at least one conductive member embedded in the main body at a location radially outward of the through hole and spaced from the high-tension cord by a predetermined distance.

In an internal combustion engine having a plurality of cylinders, and an ignition system having a plurality of secondary side high-tension cords corresponding in number to the number of the cylinders, the main body has a plurality of through holes formed therein, which correspond in number to the number of the cylinders, the high-tension cords being fitted, respectively, through the through holes in a liquidtight manner. The at least one conductive member is embedded in the main body at a location radially outward of the through holes and spaced from the high-tension cords by a predetermined distance.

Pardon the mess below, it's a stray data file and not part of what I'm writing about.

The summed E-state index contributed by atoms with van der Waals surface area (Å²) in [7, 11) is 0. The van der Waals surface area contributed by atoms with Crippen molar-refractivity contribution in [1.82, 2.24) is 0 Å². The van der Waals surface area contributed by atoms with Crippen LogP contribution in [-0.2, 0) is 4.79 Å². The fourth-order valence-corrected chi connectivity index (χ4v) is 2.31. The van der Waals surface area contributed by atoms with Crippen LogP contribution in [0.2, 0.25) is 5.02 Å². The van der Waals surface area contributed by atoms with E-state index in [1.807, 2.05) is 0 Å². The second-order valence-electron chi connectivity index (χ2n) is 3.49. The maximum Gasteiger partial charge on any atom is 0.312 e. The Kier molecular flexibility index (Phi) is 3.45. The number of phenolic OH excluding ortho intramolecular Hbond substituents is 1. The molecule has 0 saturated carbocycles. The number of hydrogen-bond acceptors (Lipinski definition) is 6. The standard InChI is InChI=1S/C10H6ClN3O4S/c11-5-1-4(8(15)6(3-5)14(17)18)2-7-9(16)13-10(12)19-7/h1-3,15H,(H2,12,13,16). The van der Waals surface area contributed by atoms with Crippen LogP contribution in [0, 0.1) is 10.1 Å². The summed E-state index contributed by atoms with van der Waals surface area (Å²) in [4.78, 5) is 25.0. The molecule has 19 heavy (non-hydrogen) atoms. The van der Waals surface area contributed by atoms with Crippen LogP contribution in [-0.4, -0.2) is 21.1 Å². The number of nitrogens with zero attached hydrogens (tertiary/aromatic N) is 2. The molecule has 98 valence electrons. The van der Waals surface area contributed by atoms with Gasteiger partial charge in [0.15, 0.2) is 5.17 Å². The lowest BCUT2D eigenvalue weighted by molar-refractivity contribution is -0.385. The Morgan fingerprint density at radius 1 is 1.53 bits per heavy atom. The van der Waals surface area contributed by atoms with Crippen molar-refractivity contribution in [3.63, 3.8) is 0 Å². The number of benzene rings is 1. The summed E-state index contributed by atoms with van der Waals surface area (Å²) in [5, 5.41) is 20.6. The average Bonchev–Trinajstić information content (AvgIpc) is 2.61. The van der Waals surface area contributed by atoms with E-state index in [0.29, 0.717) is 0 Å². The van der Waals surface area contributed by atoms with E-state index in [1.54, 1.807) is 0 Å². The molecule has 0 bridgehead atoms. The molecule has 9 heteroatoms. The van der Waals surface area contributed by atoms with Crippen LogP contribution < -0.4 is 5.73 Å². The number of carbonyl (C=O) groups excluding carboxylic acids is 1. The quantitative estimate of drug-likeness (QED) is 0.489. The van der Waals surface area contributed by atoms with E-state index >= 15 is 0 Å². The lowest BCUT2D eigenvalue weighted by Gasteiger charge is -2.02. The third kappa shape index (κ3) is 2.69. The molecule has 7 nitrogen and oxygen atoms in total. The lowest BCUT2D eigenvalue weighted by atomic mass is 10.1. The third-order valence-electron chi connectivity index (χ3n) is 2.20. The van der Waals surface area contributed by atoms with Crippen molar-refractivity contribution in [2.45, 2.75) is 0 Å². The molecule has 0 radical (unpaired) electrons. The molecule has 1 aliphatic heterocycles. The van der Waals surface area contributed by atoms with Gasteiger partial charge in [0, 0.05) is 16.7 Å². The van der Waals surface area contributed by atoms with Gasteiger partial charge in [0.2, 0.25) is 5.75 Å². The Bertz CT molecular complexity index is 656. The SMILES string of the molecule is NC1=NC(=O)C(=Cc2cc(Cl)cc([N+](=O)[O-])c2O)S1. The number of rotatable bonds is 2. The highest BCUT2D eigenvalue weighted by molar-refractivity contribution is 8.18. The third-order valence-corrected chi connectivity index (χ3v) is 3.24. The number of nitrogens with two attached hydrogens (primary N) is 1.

In a preferred form of the invention, there is provided a sparking voltage detecting device for an internal combustion engine having a plurality of cylinders, and an ignition system having a plurality of secondary side high-tension cords corresponding in number to the number of the cylinders, the sparking voltage detecting device including a sensor mounted on the secondary side high-tension cords, for detecting sparking voltage generated in the engine, the sensor comprising:

a main body formed of an insulating material and having a plurality of through holes formed therein, the through holes corresponding in number to the number of the cylinders, the high-tension cords being fitted, respectively, through the through holes in a liquidtight manner; and